TRIPITAKA. The sacred canon of theBuddhists is called the Tripitaka, i.e. the three baskets. 011 Buddha's death, 500 of his disciples assembled in a cave near Patna, and collected his sayings. This was the first council. They chanted the lessons of their master in three great divisions —the words of Buddha to his disciples, his ciode of discipline, and his system of doctrine. These became the three collections of Buddha's teach ing, and the word for a Buddhist council liter ally means a singing together.' The first basket contains all that has reference to morality, or Vinaya ; the second contains the Sutras, i.e. the discouises of 13nddha ; the third includes all works treating of dogmatic philosophy or metaphysics. The second and third baskets are sotnetimes cotnprehended under the general name of Dharma, or law, and it has become usual to apply to the third basket the name of Abhidhartna, or bye-law. The Sutras are ascribed to Sakya Muni. They consist of ethical and philosophical dialogues by Sakya, and they make I mention of the gbds Narayan, Jonardhan, Shib, I Brahma, Petomalt, Borun (Vorun), and Songkar, other names for Shib, Kubir, Sokr or Vasob, and Vissoo Korth°. The Chinese copy of the Buddhist Tripitaka in the library of the India Office, con sists of 2000 volumes. Mahinda, son of Asoka, is supposed to have carried the Attlia-katta, ancient commentaries in Pali, to Ceylon, and to have translated them into Singhalese, which Buddhaghotha, about A.D. 430, retrantlated into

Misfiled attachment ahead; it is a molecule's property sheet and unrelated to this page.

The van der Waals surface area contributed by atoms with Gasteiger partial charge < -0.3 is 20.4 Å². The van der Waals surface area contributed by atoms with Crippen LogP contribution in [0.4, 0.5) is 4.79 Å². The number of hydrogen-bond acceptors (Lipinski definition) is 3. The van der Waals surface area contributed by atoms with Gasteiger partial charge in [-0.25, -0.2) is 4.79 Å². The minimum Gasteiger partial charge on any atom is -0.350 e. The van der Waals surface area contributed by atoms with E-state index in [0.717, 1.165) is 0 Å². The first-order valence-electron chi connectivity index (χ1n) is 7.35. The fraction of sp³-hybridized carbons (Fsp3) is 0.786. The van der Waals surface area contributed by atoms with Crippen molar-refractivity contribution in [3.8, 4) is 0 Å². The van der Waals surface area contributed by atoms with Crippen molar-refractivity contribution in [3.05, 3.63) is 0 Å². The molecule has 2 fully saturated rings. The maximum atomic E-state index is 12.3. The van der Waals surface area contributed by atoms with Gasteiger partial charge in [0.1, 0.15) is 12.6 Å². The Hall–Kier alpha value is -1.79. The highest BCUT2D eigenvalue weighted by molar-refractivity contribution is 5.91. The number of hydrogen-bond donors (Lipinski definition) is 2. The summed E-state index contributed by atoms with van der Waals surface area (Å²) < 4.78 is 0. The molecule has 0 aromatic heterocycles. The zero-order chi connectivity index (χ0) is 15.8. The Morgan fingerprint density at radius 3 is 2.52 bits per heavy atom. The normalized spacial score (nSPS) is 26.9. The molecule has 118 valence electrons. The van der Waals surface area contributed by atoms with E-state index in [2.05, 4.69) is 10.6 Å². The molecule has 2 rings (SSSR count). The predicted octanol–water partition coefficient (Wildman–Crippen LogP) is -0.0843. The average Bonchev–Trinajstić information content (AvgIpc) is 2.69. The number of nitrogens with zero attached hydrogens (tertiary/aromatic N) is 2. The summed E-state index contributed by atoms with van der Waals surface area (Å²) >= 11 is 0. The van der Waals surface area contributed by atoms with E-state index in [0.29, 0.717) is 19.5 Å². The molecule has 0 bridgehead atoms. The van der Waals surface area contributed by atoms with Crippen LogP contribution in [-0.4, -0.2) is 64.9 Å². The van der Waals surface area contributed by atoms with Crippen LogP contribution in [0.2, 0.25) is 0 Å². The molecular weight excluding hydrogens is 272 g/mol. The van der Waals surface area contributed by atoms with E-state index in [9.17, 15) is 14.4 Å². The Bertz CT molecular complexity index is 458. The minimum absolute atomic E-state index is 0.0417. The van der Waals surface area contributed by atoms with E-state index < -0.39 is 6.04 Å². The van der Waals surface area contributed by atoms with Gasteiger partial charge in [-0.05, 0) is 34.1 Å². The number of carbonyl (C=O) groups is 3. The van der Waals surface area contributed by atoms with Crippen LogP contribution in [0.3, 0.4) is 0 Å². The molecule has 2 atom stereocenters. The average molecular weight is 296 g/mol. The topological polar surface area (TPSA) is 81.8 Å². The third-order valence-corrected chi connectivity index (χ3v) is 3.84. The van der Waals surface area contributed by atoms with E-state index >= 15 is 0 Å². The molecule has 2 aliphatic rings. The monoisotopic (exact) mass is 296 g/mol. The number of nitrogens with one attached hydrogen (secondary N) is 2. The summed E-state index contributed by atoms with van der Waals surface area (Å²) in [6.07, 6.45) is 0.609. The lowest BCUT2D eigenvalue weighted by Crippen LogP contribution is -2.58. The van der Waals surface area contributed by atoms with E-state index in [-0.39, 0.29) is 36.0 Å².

I 'all According to another account, the doctrines were first reduced to writing by the Ceylon priests during the reign of king Vartagamani n.c. 88-76, and by a synod assembled A.D. 101-10 by the Turushka king Kanishka. For the former the language used was the vernacular, from which in the 5th century it was translated into l'ali. For the latter, Sanskrit. Ilanly, in his Eastern Monachism, has discussed the views held of Buddha in Ceylon. Changes must have been made very early, for eighteen heresies are deplored in the Mahawanso within two centuries from Sakya Sinha's death. ln Ceylon, this faith has not been subjected to much persecution. In the 16th century, the Tamil invaders made every effort to destroy the books, but the priests sent missions to Siam, properly ordained priests were imported from Burma, and by the 18th century Buddhism had regained its ascendency. The priests latterly have been actively diffusing a knowledge of their creed. They have printing presses, from which tracts, pamphlets, and serials issue in great numbers. They present some new and ingenious arguments, but the defiant and blasphemous expressions which they contain against the sacred name of Jeboi•ah, are probably the most awful ever framed in human language.